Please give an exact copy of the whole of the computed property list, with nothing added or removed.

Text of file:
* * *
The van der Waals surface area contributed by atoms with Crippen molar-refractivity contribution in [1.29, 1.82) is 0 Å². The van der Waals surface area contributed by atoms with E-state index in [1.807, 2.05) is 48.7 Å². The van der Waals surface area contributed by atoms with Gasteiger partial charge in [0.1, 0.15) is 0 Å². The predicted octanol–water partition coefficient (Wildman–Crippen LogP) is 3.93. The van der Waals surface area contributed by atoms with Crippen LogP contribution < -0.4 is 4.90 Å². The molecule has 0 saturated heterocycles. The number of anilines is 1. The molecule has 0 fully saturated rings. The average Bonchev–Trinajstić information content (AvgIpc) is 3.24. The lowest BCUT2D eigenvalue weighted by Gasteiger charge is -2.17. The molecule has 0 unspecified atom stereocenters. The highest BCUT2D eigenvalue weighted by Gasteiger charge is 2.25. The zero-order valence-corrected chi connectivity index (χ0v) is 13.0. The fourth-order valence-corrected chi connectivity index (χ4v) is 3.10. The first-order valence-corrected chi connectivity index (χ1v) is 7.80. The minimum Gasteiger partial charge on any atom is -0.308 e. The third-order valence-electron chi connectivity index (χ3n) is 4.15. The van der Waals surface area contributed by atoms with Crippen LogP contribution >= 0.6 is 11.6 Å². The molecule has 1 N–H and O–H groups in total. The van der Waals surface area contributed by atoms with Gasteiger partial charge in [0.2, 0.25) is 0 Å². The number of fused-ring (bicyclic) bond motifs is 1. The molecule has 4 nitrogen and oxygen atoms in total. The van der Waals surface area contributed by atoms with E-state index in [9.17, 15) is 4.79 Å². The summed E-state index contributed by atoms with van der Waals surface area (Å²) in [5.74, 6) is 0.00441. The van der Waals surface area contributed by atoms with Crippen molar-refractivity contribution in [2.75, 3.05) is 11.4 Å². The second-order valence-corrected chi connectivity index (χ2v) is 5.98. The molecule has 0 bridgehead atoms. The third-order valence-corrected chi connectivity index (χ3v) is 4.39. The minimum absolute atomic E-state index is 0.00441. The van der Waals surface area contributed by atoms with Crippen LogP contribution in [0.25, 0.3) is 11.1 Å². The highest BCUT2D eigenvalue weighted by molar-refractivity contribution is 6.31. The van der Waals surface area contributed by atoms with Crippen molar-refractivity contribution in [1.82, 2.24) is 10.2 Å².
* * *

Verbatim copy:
The van der Waals surface area contributed by atoms with Crippen molar-refractivity contribution in [1.29, 1.82) is 0 Å². The van der Waals surface area contributed by atoms with E-state index in [1.807, 2.05) is 48.7 Å². The van der Waals surface area contributed by atoms with Gasteiger partial charge in [0.1, 0.15) is 0 Å². The predicted octanol–water partition coefficient (Wildman–Crippen LogP) is 3.93. The van der Waals surface area contributed by atoms with Crippen LogP contribution < -0.4 is 4.90 Å². The molecule has 0 saturated heterocycles. The number of anilines is 1. The molecule has 0 fully saturated rings. The average Bonchev–Trinajstić information content (AvgIpc) is 3.24. The lowest BCUT2D eigenvalue weighted by Gasteiger charge is -2.17. The molecule has 0 unspecified atom stereocenters. The highest BCUT2D eigenvalue weighted by Gasteiger charge is 2.25. The zero-order valence-corrected chi connectivity index (χ0v) is 13.0. The fourth-order valence-corrected chi connectivity index (χ4v) is 3.10. The first-order valence-corrected chi connectivity index (χ1v) is 7.80. The minimum Gasteiger partial charge on any atom is -0.308 e. The third-order valence-electron chi connectivity index (χ3n) is 4.15. The van der Waals surface area contributed by atoms with Crippen LogP contribution >= 0.6 is 11.6 Å². The molecule has 1 N–H and O–H groups in total. The van der Waals surface area contributed by atoms with Gasteiger partial charge in [0.2, 0.25) is 0 Å². The number of fused-ring (bicyclic) bond motifs is 1. The molecule has 4 nitrogen and oxygen atoms in total. The van der Waals surface area contributed by atoms with E-state index in [9.17, 15) is 4.79 Å². The summed E-state index contributed by atoms with van der Waals surface area (Å²) in [5.74, 6) is 0.00441. The van der Waals surface area contributed by atoms with Crippen molar-refractivity contribution in [2.75, 3.05) is 11.4 Å². The second-order valence-corrected chi connectivity index (χ2v) is 5.98. The molecule has 0 bridgehead atoms. The third-order valence-corrected chi connectivity index (χ3v) is 4.39. The minimum absolute atomic E-state index is 0.00441. The van der Waals surface area contributed by atoms with Crippen LogP contribution in [0.25, 0.3) is 11.1 Å². The highest BCUT2D eigenvalue weighted by molar-refractivity contribution is 6.31. The van der Waals surface area contributed by atoms with Crippen molar-refractivity contribution in [1.82, 2.24) is 10.2 Å².